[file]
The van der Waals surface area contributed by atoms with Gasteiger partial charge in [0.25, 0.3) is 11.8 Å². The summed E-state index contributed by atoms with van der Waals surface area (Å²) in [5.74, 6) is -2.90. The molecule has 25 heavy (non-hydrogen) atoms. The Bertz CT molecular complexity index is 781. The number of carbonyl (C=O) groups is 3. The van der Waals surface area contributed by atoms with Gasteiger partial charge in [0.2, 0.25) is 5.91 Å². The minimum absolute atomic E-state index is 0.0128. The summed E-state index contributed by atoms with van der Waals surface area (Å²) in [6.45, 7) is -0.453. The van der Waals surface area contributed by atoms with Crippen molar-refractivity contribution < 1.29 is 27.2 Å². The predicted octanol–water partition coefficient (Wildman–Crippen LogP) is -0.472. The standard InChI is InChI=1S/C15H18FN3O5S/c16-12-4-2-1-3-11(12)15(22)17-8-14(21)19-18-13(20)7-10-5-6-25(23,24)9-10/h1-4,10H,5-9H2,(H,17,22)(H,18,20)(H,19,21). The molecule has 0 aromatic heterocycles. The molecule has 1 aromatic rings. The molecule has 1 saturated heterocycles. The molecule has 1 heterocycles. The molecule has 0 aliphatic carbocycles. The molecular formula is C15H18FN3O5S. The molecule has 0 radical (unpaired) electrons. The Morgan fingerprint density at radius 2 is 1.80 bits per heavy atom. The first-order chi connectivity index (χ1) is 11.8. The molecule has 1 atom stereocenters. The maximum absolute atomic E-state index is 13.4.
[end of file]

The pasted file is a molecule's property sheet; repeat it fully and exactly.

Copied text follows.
The van der Waals surface area contributed by atoms with Gasteiger partial charge in [0.25, 0.3) is 11.8 Å². The summed E-state index contributed by atoms with van der Waals surface area (Å²) in [5.74, 6) is -2.90. The molecule has 25 heavy (non-hydrogen) atoms. The Bertz CT molecular complexity index is 781. The number of carbonyl (C=O) groups is 3. The van der Waals surface area contributed by atoms with Gasteiger partial charge in [0.2, 0.25) is 5.91 Å². The minimum absolute atomic E-state index is 0.0128. The summed E-state index contributed by atoms with van der Waals surface area (Å²) in [6.45, 7) is -0.453. The van der Waals surface area contributed by atoms with Crippen molar-refractivity contribution < 1.29 is 27.2 Å². The predicted octanol–water partition coefficient (Wildman–Crippen LogP) is -0.472. The standard InChI is InChI=1S/C15H18FN3O5S/c16-12-4-2-1-3-11(12)15(22)17-8-14(21)19-18-13(20)7-10-5-6-25(23,24)9-10/h1-4,10H,5-9H2,(H,17,22)(H,18,20)(H,19,21). The molecule has 0 aromatic heterocycles. The molecule has 1 aromatic rings. The molecule has 1 saturated heterocycles. The molecule has 1 heterocycles. The molecule has 0 aliphatic carbocycles. The molecular formula is C15H18FN3O5S. The molecule has 0 radical (unpaired) electrons. The Morgan fingerprint density at radius 2 is 1.80 bits per heavy atom. The first-order chi connectivity index (χ1) is 11.8. The molecule has 1 atom stereocenters. The maximum absolute atomic E-state index is 13.4.